Wide-scale gun seizures–or even gun bans, really–are simply not practical. But refusing to do anything whatsoever is ignoring a very real problem with a mounting death toll–and perhaps more significantly–an immense psychological toll. There’s a lot of space in between those two positions, and while not every proposed gun law may be helpful, and certainly no single one will be perfectly comprehensive, some mitigation is not only called for, but long overdue.

One thought on “Gun Control

  1. I’ve personally lost friends to a mass shooting, so this is personal for me. To just go through a few points:

    1. A Good Guy With a Gun is so rare as to essentially be a myth. Any situation where someone aggressive comes in with a gun becomes worse if there’s a second (non-uniformed) guy with a gun. If someone shows up with a gun to rob a store, for example, they might get away with a few hundreds or thousands of dollars, but if a Good Guy is there, the situation escalates into a gunfight where people might get killed. If an active shooter is on a school campus, you now have *two* shooters instead of one, and nobody knows which the ‘bad’ one is, so when the cops show up, the odds of them shooting the wrong guy are high. Or maybe some hero student leaps out and stabs their gym teacher with a pencil. If you have multiple ‘good guys’ then you’re suddenly playing a game of PubG and everyone’s out for themselves. If some vandals are breaking into your store, take the insurance money, don’t take a life.

    2. Realize that the BLM protests largely aren’t violent or armed, despite their large amount of anger and their specific fear of totalitarian politce tactics. Think about what this implies about guns as tools to resist an oppressive gov’t. I’ve lived for six years now in and around black neighbors, and their extreme aversion to firearms tells a story all its own. They don’t use guns because the Black Panthers tried that and it was unhelpful. They feel that if they have even a toy gun it will be used as an excuse for the police to justify violence. Their kids don’t play with toy guns, military veterans will avoid ever having guns in the house, and the idiots who *do* pose with guns are universally despised. In the event that white americans were actually in danger of getting hit by fascistic police, they would behave similarly. They would actively try to hide their weapons and certainly wouldn’t carry them openly in public. What this means is that gun use isn’t here to resist the police, but to be used for… what? overthrowing the gov’t? The idea that the founding fathers intended for the 2a to cover treasonous rebellion is ridiculous, and George Washington suppressed not one but two rebellions against federal rule of law.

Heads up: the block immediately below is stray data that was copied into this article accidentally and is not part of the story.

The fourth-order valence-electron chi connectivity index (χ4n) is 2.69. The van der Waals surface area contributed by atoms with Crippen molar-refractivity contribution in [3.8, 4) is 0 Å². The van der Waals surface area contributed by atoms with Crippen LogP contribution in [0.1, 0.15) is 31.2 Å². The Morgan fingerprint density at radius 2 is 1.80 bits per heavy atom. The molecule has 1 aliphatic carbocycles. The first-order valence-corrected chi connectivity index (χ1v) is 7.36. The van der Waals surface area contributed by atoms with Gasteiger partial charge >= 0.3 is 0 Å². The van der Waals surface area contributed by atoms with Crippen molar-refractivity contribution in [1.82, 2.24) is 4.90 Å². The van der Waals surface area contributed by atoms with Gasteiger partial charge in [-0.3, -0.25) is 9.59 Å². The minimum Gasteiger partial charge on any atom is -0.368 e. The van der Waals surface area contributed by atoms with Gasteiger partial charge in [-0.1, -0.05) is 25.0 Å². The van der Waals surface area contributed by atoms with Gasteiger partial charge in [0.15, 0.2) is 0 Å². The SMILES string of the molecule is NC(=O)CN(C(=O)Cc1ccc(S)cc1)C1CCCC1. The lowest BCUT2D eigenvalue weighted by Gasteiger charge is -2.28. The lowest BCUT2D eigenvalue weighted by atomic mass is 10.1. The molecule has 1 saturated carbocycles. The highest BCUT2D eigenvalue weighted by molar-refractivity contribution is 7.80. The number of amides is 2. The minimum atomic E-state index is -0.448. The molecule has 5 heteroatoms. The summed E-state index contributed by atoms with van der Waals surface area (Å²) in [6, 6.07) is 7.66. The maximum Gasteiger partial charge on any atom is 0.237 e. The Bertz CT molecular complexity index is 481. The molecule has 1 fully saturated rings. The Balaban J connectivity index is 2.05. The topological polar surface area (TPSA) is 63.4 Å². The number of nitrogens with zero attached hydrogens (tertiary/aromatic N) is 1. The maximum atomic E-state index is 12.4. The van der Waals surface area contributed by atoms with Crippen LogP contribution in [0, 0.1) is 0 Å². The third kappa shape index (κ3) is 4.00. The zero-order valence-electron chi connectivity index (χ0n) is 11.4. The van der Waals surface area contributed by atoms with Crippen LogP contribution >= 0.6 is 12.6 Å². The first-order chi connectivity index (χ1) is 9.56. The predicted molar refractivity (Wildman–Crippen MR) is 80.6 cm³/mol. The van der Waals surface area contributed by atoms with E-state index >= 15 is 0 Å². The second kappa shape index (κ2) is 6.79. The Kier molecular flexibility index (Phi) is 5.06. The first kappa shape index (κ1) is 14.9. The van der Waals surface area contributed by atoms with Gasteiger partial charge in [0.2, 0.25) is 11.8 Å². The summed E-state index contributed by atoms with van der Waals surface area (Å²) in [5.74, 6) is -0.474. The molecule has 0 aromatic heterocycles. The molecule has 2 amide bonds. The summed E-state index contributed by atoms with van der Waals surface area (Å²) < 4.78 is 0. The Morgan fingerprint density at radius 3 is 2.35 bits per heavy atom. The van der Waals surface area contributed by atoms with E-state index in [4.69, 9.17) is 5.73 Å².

3. If we leave aside mass shootings as freak events that are statistically rare (though Kelly has been within a mile of a mass shooting in kalamazoo, and as I’ve said I lost a friend to a mass shooting here in Maryland that didn’t even make the news) they exert true terror on the entire population. Kids grow up expecting that their friends might turn on them at any point, that they might shoot up the school and that there’s no recourse. These shootings hurt us as a country’s spirit, wound our image abroad, and destroys any sense of peace or safety. The impact is much large than the hundreds of people who die on a yearly basis. And far larger than that is the impact caused by irresponsible gun ownership. Irresponsible gun ownership of a friend or family member is a huge predictor of whether a suicidal person will be successful in killing themselves. Accidental death of such firearm owners is commonplace. There’s a well-documented trend of abusive spouses using guns to threaten and intimidate their families. All these things bear a significant, material cost.

    4. With all the above points, I do really enjoy guns. I think its good that people feel more secure because they have a gun in the house, however impractical it would be to actually use it in home defense. I also think that its politically untenable for anyone to make progress on this front and that there are larger issues I would rather see the republicans reverse their course on. But the idolization of violence as a solution to all ills is a sick, sick thing and I’d rather see it done away with entirely. I’d like to see positive programs where you can get a subsidy on a firearm if you complete a training course on how to secure it and safely fire it. Track ammo sales so that people can tell if you’re stockpiling ammunition, as that can be a warning sign.